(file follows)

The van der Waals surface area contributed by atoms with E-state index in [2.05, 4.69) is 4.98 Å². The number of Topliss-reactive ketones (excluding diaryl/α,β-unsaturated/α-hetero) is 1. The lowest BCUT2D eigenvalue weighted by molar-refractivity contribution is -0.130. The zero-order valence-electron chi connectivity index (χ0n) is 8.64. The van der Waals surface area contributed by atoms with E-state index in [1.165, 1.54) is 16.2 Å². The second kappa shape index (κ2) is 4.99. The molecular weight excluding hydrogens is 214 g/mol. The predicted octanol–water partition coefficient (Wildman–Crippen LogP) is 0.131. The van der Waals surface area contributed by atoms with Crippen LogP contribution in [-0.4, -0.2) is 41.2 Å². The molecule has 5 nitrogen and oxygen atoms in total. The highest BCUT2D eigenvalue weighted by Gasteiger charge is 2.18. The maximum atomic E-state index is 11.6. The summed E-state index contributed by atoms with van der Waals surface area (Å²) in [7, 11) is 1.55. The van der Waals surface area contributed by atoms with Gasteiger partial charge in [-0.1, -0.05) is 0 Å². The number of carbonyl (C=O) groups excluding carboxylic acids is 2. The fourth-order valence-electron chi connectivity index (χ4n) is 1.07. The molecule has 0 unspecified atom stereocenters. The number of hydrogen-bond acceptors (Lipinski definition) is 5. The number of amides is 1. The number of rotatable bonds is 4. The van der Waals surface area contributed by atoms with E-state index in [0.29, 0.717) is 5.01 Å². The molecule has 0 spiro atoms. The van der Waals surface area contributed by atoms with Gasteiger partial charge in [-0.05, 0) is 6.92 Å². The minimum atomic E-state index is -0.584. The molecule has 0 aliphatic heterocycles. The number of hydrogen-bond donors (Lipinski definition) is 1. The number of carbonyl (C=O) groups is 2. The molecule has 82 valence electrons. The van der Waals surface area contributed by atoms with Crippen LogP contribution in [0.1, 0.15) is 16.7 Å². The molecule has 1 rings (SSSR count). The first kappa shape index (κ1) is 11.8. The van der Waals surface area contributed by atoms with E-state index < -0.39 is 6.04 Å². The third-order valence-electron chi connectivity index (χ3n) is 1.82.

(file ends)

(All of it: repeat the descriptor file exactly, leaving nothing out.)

The van der Waals surface area contributed by atoms with E-state index in [2.05, 4.69) is 4.98 Å². The number of Topliss-reactive ketones (excluding diaryl/α,β-unsaturated/α-hetero) is 1. The lowest BCUT2D eigenvalue weighted by molar-refractivity contribution is -0.130. The zero-order valence-electron chi connectivity index (χ0n) is 8.64. The van der Waals surface area contributed by atoms with E-state index in [1.165, 1.54) is 16.2 Å². The second kappa shape index (κ2) is 4.99. The molecular weight excluding hydrogens is 214 g/mol. The predicted octanol–water partition coefficient (Wildman–Crippen LogP) is 0.131. The van der Waals surface area contributed by atoms with Crippen LogP contribution in [-0.4, -0.2) is 41.2 Å². The molecule has 5 nitrogen and oxygen atoms in total. The highest BCUT2D eigenvalue weighted by Gasteiger charge is 2.18. The maximum atomic E-state index is 11.6. The summed E-state index contributed by atoms with van der Waals surface area (Å²) in [7, 11) is 1.55. The van der Waals surface area contributed by atoms with Gasteiger partial charge in [-0.1, -0.05) is 0 Å². The number of carbonyl (C=O) groups excluding carboxylic acids is 2. The fourth-order valence-electron chi connectivity index (χ4n) is 1.07. The molecule has 0 unspecified atom stereocenters. The number of hydrogen-bond acceptors (Lipinski definition) is 5. The number of amides is 1. The number of rotatable bonds is 4. The van der Waals surface area contributed by atoms with E-state index in [0.29, 0.717) is 5.01 Å². The molecule has 0 spiro atoms. The van der Waals surface area contributed by atoms with Gasteiger partial charge in [-0.05, 0) is 6.92 Å². The minimum atomic E-state index is -0.584. The molecule has 0 aliphatic heterocycles. The number of hydrogen-bond donors (Lipinski definition) is 1. The number of carbonyl (C=O) groups is 2. The molecule has 82 valence electrons. The van der Waals surface area contributed by atoms with Crippen LogP contribution in [0.1, 0.15) is 16.7 Å². The molecule has 1 rings (SSSR count). The first kappa shape index (κ1) is 11.8. The van der Waals surface area contributed by atoms with E-state index < -0.39 is 6.04 Å². The third-order valence-electron chi connectivity index (χ3n) is 1.82.